A Summer Reading: Thornyhold by Mary Stewart



Set in the quiet and drowsy English countryside, this is a quiet tale of a lonely child growing up into a young woman and traveling to a cottage deep in the forests of Wiltshire county, where she settled in to the air of mystery surrounding Thornyhold.

The heroine is Gilly Ramsey, who spent a miserable childhood being starved for affection from a cold mother and a religious father when a visit from a distant godmother opened her eyes to the wonders of nature and the world around her. Years passed and she inherited her godmother's house and garden, along with it her known reputation as the local 'white witch', friendly but odd neighbors and other strange happenings.


Mary Stewart, known for her works of contemporary romantic suspense and mystery as well as historical, weaves a subtle magic with her descriptive details of the peaceful village life and its little quirks in 1940s England. This was the first book I read of hers and I was pleasantly drawn to the fantastical elements and prose prevalent on her writing. I couldn't believe I have not known her sooner for I am now definitely a big fan and went on to read her other novels, such as The Ivy Tree, which I thoroughly enjoyed too.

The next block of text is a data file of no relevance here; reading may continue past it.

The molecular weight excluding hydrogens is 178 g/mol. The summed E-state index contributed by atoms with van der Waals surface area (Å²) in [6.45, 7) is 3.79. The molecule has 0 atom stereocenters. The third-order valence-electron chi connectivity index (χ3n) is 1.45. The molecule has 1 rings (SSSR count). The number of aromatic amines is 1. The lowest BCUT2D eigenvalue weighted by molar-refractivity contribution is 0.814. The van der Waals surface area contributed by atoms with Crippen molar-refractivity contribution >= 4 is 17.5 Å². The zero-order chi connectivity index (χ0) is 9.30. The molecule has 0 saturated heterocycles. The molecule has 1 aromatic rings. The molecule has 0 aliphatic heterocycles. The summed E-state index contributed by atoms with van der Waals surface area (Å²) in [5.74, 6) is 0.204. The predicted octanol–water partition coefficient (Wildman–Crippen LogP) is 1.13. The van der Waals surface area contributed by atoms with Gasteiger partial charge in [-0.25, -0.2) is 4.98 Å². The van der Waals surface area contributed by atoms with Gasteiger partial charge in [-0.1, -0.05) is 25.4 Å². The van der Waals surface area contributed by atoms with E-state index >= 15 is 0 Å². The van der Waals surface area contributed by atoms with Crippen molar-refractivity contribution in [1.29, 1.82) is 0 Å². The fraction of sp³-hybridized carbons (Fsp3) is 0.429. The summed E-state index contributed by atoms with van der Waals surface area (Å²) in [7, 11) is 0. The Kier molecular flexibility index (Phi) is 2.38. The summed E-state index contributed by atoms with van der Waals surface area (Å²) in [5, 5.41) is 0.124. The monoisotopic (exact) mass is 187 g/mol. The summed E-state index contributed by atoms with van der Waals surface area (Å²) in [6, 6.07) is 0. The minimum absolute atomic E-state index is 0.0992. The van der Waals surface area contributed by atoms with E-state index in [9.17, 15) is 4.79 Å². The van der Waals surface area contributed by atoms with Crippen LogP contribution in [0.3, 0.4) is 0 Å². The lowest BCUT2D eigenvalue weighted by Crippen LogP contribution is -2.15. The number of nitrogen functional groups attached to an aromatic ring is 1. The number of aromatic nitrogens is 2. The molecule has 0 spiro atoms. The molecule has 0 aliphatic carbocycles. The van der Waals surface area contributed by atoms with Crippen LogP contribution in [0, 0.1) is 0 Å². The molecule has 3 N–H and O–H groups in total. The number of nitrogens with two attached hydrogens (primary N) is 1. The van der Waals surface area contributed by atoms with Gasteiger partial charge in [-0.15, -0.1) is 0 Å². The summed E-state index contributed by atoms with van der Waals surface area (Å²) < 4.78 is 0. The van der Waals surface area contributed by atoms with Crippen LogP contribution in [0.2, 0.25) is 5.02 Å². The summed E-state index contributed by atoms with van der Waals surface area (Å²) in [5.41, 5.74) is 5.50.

Thornyhold is a mild story with sprinkles of mystery, romance and magic. There's more of a nostalgic and old-fashioned feel to this novel, a lighter blend than Stewart's most works; a rather thoughtful narrative about a young woman coming of age. It is quite slow-paced, not for anyone who is looking for twisty plots, grand gestures or action.  The book is more of a homage to a place and time long gone, to the oddities of a well-loved home, a cozy reading better taken up with a cup of tea in the warmth of the hearth while outside a summer rain is falling.

Title: "Thornyhold"
Author: Mary Stewart
Genre: Fantasy, Romance
Published: 1988 Hardcover
Publisher: William Morrow
Rating: ♨♨♨♨ and a half cup - Bring that other half cup to the window seat and read about a cat, a still room filled with herbs, a cottage garden and you might just want to move in yourself to settle in Thornyhold.

Comments

  1. Looks interesting, I am picking it up as a to-read book. Excellent review!

    ReplyDelete
    Replies
    1. Thanks! Strangely, I have this thing for drowsy and lyrical books like this.

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